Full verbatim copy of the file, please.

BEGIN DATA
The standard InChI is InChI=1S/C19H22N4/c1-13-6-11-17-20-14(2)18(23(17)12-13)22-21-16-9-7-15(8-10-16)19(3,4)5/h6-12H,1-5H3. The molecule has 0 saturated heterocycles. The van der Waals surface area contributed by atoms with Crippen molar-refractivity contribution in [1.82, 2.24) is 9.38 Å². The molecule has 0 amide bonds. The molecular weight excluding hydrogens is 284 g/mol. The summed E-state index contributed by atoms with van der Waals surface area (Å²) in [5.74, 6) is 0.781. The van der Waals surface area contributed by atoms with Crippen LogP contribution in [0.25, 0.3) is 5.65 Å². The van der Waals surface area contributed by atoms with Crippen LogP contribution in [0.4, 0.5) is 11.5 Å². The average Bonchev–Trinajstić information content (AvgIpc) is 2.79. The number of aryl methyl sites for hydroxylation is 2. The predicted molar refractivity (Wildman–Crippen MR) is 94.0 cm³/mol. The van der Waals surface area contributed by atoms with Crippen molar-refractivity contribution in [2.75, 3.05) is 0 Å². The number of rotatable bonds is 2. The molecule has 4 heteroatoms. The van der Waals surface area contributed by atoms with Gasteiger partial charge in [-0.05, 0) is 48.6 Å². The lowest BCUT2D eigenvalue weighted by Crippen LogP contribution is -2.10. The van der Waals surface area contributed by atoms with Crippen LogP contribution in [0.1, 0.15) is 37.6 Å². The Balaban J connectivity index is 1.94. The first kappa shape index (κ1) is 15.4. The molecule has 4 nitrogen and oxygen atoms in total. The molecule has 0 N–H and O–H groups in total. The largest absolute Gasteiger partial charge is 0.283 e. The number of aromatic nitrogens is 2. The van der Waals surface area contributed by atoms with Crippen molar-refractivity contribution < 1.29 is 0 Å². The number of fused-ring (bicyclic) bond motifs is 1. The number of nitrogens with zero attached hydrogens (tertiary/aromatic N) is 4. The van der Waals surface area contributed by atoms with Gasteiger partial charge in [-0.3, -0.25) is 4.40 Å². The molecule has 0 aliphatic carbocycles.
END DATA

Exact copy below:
The standard InChI is InChI=1S/C19H22N4/c1-13-6-11-17-20-14(2)18(23(17)12-13)22-21-16-9-7-15(8-10-16)19(3,4)5/h6-12H,1-5H3. The molecule has 0 saturated heterocycles. The van der Waals surface area contributed by atoms with Crippen molar-refractivity contribution in [1.82, 2.24) is 9.38 Å². The molecule has 0 amide bonds. The molecular weight excluding hydrogens is 284 g/mol. The summed E-state index contributed by atoms with van der Waals surface area (Å²) in [5.74, 6) is 0.781. The van der Waals surface area contributed by atoms with Crippen LogP contribution in [0.25, 0.3) is 5.65 Å². The van der Waals surface area contributed by atoms with Crippen LogP contribution in [0.4, 0.5) is 11.5 Å². The average Bonchev–Trinajstić information content (AvgIpc) is 2.79. The number of aryl methyl sites for hydroxylation is 2. The predicted molar refractivity (Wildman–Crippen MR) is 94.0 cm³/mol. The van der Waals surface area contributed by atoms with Crippen molar-refractivity contribution in [2.75, 3.05) is 0 Å². The number of rotatable bonds is 2. The molecule has 4 heteroatoms. The van der Waals surface area contributed by atoms with Gasteiger partial charge in [-0.05, 0) is 48.6 Å². The lowest BCUT2D eigenvalue weighted by Crippen LogP contribution is -2.10. The van der Waals surface area contributed by atoms with Crippen LogP contribution in [0.1, 0.15) is 37.6 Å². The Balaban J connectivity index is 1.94. The first kappa shape index (κ1) is 15.4. The molecule has 4 nitrogen and oxygen atoms in total. The molecule has 0 N–H and O–H groups in total. The largest absolute Gasteiger partial charge is 0.283 e. The number of aromatic nitrogens is 2. The van der Waals surface area contributed by atoms with Crippen molar-refractivity contribution < 1.29 is 0 Å². The number of fused-ring (bicyclic) bond motifs is 1. The number of nitrogens with zero attached hydrogens (tertiary/aromatic N) is 4. The van der Waals surface area contributed by atoms with Gasteiger partial charge in [-0.3, -0.25) is 4.40 Å². The molecule has 0 aliphatic carbocycles.